Firstly, Shustry says, Zudin hired Yelena, an active counter-revolutionary. Because of his close association with Yelena, Zudin surely must have know of her relations with the British spy Edward Hackey, who unfortunately remains at large. Because Zudin let Hackey remain free, Zubin himself is guilty of the murder of Katzmann.
Shutry lists the stockings and chocolate as the initial bribes. Then there was the twenty pounds of gold. Zudin's involvement in this extortion plot is proved by the fact that Yelena says he was not involved. That Zudin received the gold is proved by the fact that the gold has not been found and that Yelena says it was stolen from under her bed.
Shustry goes on to say that under Zudin, the Cheka became filled with riffraff, bribe-takers, and crooks, like Pavlov, whom Zudin refused to dismiss.
Zudin's bestial and cruel nature is further shown, Shustry says, in this: despite the fact that he was the principal accomplice in the assassination Katzmann, Zudin ordered the execution of a hundred innocent bourgeois as retaliation.
Shustry says he won't mention--then goes on to mention--the orgies with confiscated wine and Zudin's sexual dalliances with Yelena.
Zudin gets up and tells the truth of the situation. He never had an affair with Yelena. He never knew of her relations with Hackey or about the gold. That Petya was not released earlier was an oversight, yes. That Pavlov should have been dismissed earlier is true, too. That he should have kept a closer eye on the stolen wine is also true. But the fairy tales about orgies and other ludicrous conclusions the supposedly objective Shustry draws are sheer nonsense.
But Zudin is most stung by the accusation that he engaged in provocative terrorism by killing a hundred innocent people. Firstly, the decision was taken by the entire Collegium of the Cheka, not by him personally. And secondly, this is a class war; the agents of capitalism killed Katzmann, and a blow had to be struck back against the entire capitalist class.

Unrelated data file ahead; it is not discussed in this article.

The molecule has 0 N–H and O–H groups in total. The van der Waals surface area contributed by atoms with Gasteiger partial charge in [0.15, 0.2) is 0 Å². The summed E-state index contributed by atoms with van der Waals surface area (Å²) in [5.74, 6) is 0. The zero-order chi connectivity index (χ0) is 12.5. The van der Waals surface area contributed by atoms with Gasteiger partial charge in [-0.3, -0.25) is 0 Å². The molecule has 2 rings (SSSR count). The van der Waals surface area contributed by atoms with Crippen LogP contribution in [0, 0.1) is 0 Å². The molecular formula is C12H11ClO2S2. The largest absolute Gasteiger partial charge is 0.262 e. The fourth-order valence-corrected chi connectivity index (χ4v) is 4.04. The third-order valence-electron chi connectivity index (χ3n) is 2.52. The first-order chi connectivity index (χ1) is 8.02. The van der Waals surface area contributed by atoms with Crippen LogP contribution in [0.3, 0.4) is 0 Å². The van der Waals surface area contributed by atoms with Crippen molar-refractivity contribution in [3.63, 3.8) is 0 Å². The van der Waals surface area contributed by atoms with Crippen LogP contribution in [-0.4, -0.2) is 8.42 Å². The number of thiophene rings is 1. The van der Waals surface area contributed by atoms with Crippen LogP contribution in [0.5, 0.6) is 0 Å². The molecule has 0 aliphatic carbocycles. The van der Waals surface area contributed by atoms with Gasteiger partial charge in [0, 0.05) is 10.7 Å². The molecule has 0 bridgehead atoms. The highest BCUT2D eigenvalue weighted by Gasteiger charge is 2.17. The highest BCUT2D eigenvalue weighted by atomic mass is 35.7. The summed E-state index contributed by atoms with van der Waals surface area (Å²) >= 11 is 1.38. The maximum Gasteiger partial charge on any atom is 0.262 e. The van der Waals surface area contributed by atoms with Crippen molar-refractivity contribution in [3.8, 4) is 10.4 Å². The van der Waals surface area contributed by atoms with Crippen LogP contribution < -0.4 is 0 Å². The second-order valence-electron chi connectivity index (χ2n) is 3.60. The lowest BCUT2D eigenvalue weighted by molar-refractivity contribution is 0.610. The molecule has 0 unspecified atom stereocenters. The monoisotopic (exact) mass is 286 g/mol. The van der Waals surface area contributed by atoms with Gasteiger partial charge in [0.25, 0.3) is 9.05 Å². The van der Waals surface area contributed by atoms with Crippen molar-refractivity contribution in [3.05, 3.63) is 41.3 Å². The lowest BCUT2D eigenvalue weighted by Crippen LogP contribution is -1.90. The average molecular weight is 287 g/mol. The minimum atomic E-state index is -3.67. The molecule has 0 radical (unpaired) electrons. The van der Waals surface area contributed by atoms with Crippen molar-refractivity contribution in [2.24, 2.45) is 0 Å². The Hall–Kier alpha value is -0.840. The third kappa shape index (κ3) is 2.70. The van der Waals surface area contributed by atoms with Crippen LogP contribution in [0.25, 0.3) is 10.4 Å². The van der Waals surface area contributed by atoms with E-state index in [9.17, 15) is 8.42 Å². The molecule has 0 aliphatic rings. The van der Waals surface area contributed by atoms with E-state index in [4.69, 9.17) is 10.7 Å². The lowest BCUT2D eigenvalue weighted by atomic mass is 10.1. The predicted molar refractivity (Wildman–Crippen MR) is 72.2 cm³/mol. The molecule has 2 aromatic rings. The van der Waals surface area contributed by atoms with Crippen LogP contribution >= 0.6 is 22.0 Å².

Stepan, on the examining committe, accepts that class terror is unavoidable and indispensible. But he asks Zudin what impression this entire affair will have on the Cheka, the Party, and the general public. "The very worst impression," is Zudin's frank response.
What is this cursed chocolate, chocolate, chocolate which persecutes me so irrevocably? Where did it come from?
1. Zudin has a dream in which he meets a poor peasant. He tries to convince the peasant that together they can smash the master and create a land of plenty for all. First, Zudin admits, it will be hard work and they will have to share what little they have with the rest of the world; but in the end it will be worth it. The peasant shares his last piece of bread with Zudin and they set out on the road. Zudin races ahead, and the peasant has difficulty keeping up with him. Zudin tries to put his piece of bread in his pocket, but it has turned into chocolate. The peasant sees this and says, "You have deceived me! You took my last piece of bread and you have candy!" Zudin sputters that it is an accident, but the peasant won't believe. The peasant comes after Zudin. Zudin tries to run, but slips and gets mired in some sticky brown mass...is it mud or is it chocolate?